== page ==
Beer, Bach, tweets and Tavener: mixing up the classical concert

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Can a concert that throws out all the things about the classical experience that puts many people off succeed in attracting a new audience? Cheltenham festival are having a go

What’s that about how you can lead a horse to water, but you can’t make it drink? Taking a classical music non-believer – or at least an inexperienced sceptic – to a traditional classical concert can be hit and miss. Sometimes, that person’s musical tastes and concert-going habits switch course from that day onwards. Job done. But for others, the foreign-ness – the feeling that they’re just not getting it – remains.

Anyone who loves classical music will be familiar with the desire to encourage others to love it as much as they do. When you find something so special, thrilling and affecting, you want as many people as possible to share the experience. With pop’s rampant, all-pervading success stretching over the last half-century, the catch-all genre of classical (encompassing eight centuries of vastly diverse styles and genres) has been pushed to the margins of many people’s experience, and this has probably made the classical fraternity even more zealous in gaining converts.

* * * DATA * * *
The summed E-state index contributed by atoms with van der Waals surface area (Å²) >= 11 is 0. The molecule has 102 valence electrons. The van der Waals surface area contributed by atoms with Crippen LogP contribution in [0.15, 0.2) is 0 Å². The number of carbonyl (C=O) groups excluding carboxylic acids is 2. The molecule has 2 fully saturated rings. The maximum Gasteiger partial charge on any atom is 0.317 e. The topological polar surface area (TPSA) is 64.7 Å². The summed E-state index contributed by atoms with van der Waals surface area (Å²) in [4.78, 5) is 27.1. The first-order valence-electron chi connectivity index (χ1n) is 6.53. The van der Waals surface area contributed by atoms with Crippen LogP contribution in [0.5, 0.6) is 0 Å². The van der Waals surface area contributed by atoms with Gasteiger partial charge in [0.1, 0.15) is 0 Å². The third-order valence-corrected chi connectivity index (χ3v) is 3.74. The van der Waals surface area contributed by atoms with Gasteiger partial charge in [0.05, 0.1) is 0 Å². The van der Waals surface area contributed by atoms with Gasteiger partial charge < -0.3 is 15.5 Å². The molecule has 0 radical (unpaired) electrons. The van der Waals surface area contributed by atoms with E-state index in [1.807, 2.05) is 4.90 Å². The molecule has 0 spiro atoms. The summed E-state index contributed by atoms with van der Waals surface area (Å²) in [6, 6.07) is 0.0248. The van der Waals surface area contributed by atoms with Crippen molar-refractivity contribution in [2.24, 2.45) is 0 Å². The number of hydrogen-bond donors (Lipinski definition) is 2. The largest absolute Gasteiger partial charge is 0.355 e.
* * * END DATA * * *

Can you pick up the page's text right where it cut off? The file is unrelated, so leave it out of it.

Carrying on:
Related: Sheku Kanneh-Mason: ‘Classical music isn’t elitist – the problem is it’s expensive’

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Music blog | The Guardian

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